**Title:** Geoneutrino sources and fluxes: A systematic approach to
their uncertainties and correlations

(E. Lisi, work in collaboration with G.L. Fogli, A. Palazzo,
and A.M. Rotunno - Univ. of Bari and INFN, Bari).

**Abstract:** Models and observables related to geoneutrinos involve,
in general, highly
(anti)correlated quantities. Examples of covariant quantities include the
U, Th, and K abundances in any Earth reservoir, the radiogenic heat versus
the neutrino luminosity, and the estimated geoneutrino fluxes in different
detectors. Negative correlations arise instead among geoneutrino source
abundances in complementary reservoirs (due to mass balance constraints in
the Bulk Silicate Earth model) and between the U and Th event rates in a
typical geoneutrino experiment (due to a prevailing sensitivity to the sum
of U+Th events).

We propose a simple and systematic approach to the covariance matrices
arising in the context of geoneutrino analyses, based on the fact that all
the relevant observables and constraints can be expressed as linear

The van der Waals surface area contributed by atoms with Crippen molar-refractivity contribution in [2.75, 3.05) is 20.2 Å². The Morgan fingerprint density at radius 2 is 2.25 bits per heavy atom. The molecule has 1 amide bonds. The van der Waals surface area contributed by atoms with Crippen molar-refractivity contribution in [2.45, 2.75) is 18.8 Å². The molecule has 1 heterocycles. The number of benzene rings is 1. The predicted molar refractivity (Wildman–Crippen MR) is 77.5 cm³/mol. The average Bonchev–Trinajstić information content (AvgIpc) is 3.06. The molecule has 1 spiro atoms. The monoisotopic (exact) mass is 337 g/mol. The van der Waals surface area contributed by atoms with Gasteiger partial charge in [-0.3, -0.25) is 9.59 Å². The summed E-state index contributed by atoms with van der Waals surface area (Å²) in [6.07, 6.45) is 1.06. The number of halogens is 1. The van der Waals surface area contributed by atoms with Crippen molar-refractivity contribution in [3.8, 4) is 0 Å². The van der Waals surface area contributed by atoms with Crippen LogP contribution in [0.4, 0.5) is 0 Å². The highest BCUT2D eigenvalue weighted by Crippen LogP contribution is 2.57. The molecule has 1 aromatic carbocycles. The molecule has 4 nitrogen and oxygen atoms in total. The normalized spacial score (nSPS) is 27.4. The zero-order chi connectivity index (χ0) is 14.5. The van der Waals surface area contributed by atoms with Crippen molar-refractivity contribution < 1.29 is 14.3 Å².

functions
of the U, Th and K abundances through relatively well-known coefficients.
We construct first a "zeroth-order" GeoNeutrino Source Model (GNSM),
embedding
reasonable errors and correlations for the U, Th, and K abundances in
relevant Earth reservoirs. The construction of such a GNSM, based on
selected
geophysical and geochemical data+models (when available), on plausible
hypotheses (when possible) and, admittedly, on arbitrary assumptions (when
unavoidable), shed light on some critical issues in the evaluation of
geophysical and geochemical uncertainties and covariances.

We then show how the central values and the error matrix of such
zeroth-order
GNSM can be easily "updated" whenever new geoneutrino and geological data,
as well as more refined mass-balance and heat-flow constraints, will
become
available in the future. Subsequent updates might either converge towards
a more accurate "concordance GNRM," or diverge if some "tension" emerges
among
different inputs - possibly suggesting a GNSM revision. Alternative GNSMs
(based, e.g., on "unorthodox" assumptions) could be similarly tested. In
this
context, our approach can provide a well-defined statistical framework for
evaluating the global consistency of (future or prospective) geoneutrino
data and models.